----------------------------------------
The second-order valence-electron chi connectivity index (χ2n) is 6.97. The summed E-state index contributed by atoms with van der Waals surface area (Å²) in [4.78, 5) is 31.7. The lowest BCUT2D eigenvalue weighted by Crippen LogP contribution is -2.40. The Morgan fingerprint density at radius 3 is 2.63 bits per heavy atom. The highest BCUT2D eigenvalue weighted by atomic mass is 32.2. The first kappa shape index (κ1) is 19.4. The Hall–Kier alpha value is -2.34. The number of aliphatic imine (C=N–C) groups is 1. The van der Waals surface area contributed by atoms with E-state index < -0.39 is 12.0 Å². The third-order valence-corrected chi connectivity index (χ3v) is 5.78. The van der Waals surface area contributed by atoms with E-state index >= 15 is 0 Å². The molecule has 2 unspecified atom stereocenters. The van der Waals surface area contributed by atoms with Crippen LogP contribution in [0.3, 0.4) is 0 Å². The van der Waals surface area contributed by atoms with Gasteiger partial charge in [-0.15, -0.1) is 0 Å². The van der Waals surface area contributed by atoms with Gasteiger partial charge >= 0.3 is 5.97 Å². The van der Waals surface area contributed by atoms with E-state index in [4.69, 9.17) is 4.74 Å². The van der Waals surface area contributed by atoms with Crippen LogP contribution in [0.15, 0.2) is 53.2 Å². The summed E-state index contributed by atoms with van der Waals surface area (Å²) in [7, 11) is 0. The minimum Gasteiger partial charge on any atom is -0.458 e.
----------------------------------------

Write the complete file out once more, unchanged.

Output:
The second-order valence-electron chi connectivity index (χ2n) is 6.97. The summed E-state index contributed by atoms with van der Waals surface area (Å²) in [4.78, 5) is 31.7. The lowest BCUT2D eigenvalue weighted by Crippen LogP contribution is -2.40. The Morgan fingerprint density at radius 3 is 2.63 bits per heavy atom. The highest BCUT2D eigenvalue weighted by atomic mass is 32.2. The first kappa shape index (κ1) is 19.4. The Hall–Kier alpha value is -2.34. The number of aliphatic imine (C=N–C) groups is 1. The van der Waals surface area contributed by atoms with E-state index < -0.39 is 12.0 Å². The third-order valence-corrected chi connectivity index (χ3v) is 5.78. The van der Waals surface area contributed by atoms with E-state index >= 15 is 0 Å². The molecule has 2 unspecified atom stereocenters. The van der Waals surface area contributed by atoms with Crippen LogP contribution in [0.3, 0.4) is 0 Å². The van der Waals surface area contributed by atoms with Gasteiger partial charge in [-0.15, -0.1) is 0 Å². The van der Waals surface area contributed by atoms with Gasteiger partial charge >= 0.3 is 5.97 Å². The van der Waals surface area contributed by atoms with E-state index in [4.69, 9.17) is 4.74 Å². The van der Waals surface area contributed by atoms with Crippen LogP contribution in [0.15, 0.2) is 53.2 Å². The summed E-state index contributed by atoms with van der Waals surface area (Å²) in [7, 11) is 0. The minimum Gasteiger partial charge on any atom is -0.458 e.